ISLAMABAD, Pakistan — The authorities on Thursday arrested the owner of the country’s largest media group on three-decade-old allegations involving a land deal, a case widely criticized by journalist groups as an attempt to muzzle independent news reporting.
The owner, Mir Shakil-ur-Rehman, is one of Pakistan’s most influential media figures, and his company, the Jang Media Group, has run afoul of successive governments. But the current prime minister, Imran Khan, has shown particular impatience with its coverage.
“This arrest over a 34-year-old land deal makes a mockery of Pakistan’s claim to be a democracy that upholds freedom of the press,” said Steven Butler, Asia program coordinator for the Committee to Protect Journalists, one of several groups to denounce the arrest.
The Human Rights Commission of Pakistan, an independent group, called the case “another attempt to gag a beleaguered independent press.”
Officials with the National Accountability Bureau, an anti-corruption watchdog, allege that Mr. Rehman illegally leased land from the government of Prime Minister Nawaz Sharif in 1986 and then had ownership transferred to him in 2016, when Mr. Sharif again headed the government.
Mr. Rehman, who is expected to appear in court Friday, has denied the allegations and said the property was obtained from a private party.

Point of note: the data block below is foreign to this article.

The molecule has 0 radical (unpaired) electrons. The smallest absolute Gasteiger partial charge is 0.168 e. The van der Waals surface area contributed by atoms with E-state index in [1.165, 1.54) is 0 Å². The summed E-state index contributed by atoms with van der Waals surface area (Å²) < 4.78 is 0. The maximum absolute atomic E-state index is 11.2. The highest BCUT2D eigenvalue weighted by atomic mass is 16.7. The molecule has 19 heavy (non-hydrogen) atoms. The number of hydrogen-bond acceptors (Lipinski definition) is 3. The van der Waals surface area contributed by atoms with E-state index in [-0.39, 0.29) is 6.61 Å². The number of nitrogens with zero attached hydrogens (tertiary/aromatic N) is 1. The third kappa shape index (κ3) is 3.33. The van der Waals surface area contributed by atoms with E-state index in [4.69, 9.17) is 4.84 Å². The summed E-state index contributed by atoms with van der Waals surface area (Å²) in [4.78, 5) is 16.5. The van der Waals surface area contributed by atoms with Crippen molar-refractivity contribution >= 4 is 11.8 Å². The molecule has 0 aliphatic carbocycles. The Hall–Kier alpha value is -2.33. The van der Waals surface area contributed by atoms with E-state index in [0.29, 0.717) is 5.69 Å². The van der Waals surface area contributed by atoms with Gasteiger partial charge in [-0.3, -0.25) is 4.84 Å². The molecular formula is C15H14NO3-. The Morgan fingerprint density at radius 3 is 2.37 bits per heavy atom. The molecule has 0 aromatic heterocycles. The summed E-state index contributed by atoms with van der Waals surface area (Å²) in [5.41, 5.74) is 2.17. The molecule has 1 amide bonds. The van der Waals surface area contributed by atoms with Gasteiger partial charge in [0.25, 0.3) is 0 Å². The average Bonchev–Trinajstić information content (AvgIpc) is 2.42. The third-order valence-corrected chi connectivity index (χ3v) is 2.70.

Opposition politicians have accused the anti-corruption bureau of working at the behest of Mr. Khan’s government, bringing several politicized cases against rivals even as inquiries against federal ministers and allies have been put on the back burner. The bureau, which is intended to be an independent body, has denied charges of politicization.
Pakistan has long been considered one of the world’s most dangerous countries for journalists. Journalists for years have described an atmosphere of pressure and intimidation by the country’s powerful military and successive governments.
But Mr. Rehman’s media group said that the authorities had recently stepped up pressure on its reporters, producers and editors, and had threatened to use the country’s media regulator to shut down its television channels.
They note that the Khan government has halted official advertisements in Jang media and in Dawn, the country’s leading English daily, choking off a lucrative flow of revenue and straining the companies’ finances. Other media groups in the country have also been affected by the pulling of government advertisements, leading to layoffs.
Mr. Khan has been particularly rankled by Jang’s coverage of the 2018 election, which elevated him to power, and has accused the media company of being an ally of Mr. Sharif, who was removed from power by the Supreme Court after corruption-related investigations.